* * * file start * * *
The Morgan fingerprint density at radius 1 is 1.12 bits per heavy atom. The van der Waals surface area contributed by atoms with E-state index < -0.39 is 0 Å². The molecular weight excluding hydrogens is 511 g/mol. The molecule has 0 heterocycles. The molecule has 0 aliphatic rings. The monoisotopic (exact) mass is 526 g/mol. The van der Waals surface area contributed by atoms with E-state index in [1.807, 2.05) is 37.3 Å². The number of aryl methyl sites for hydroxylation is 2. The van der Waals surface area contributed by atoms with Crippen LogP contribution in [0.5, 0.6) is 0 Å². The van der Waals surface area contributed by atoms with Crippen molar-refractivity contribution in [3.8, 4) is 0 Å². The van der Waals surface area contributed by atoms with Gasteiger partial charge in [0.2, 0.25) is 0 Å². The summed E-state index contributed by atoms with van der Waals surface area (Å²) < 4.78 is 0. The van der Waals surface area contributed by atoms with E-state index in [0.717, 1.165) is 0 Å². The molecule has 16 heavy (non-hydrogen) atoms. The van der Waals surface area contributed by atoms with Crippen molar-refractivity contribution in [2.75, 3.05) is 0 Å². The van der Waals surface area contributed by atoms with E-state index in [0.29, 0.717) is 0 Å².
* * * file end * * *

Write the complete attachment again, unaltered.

The Morgan fingerprint density at radius 1 is 1.12 bits per heavy atom. The van der Waals surface area contributed by atoms with E-state index < -0.39 is 0 Å². The molecular weight excluding hydrogens is 511 g/mol. The molecule has 0 heterocycles. The molecule has 0 aliphatic rings. The monoisotopic (exact) mass is 526 g/mol. The van der Waals surface area contributed by atoms with E-state index in [1.807, 2.05) is 37.3 Å². The number of aryl methyl sites for hydroxylation is 2. The van der Waals surface area contributed by atoms with Crippen LogP contribution in [0.5, 0.6) is 0 Å². The van der Waals surface area contributed by atoms with Crippen molar-refractivity contribution in [3.8, 4) is 0 Å². The van der Waals surface area contributed by atoms with Gasteiger partial charge in [0.2, 0.25) is 0 Å². The summed E-state index contributed by atoms with van der Waals surface area (Å²) < 4.78 is 0. The van der Waals surface area contributed by atoms with E-state index in [0.717, 1.165) is 0 Å². The molecule has 16 heavy (non-hydrogen) atoms. The van der Waals surface area contributed by atoms with Crippen molar-refractivity contribution in [2.75, 3.05) is 0 Å². The van der Waals surface area contributed by atoms with E-state index in [0.29, 0.717) is 0 Å².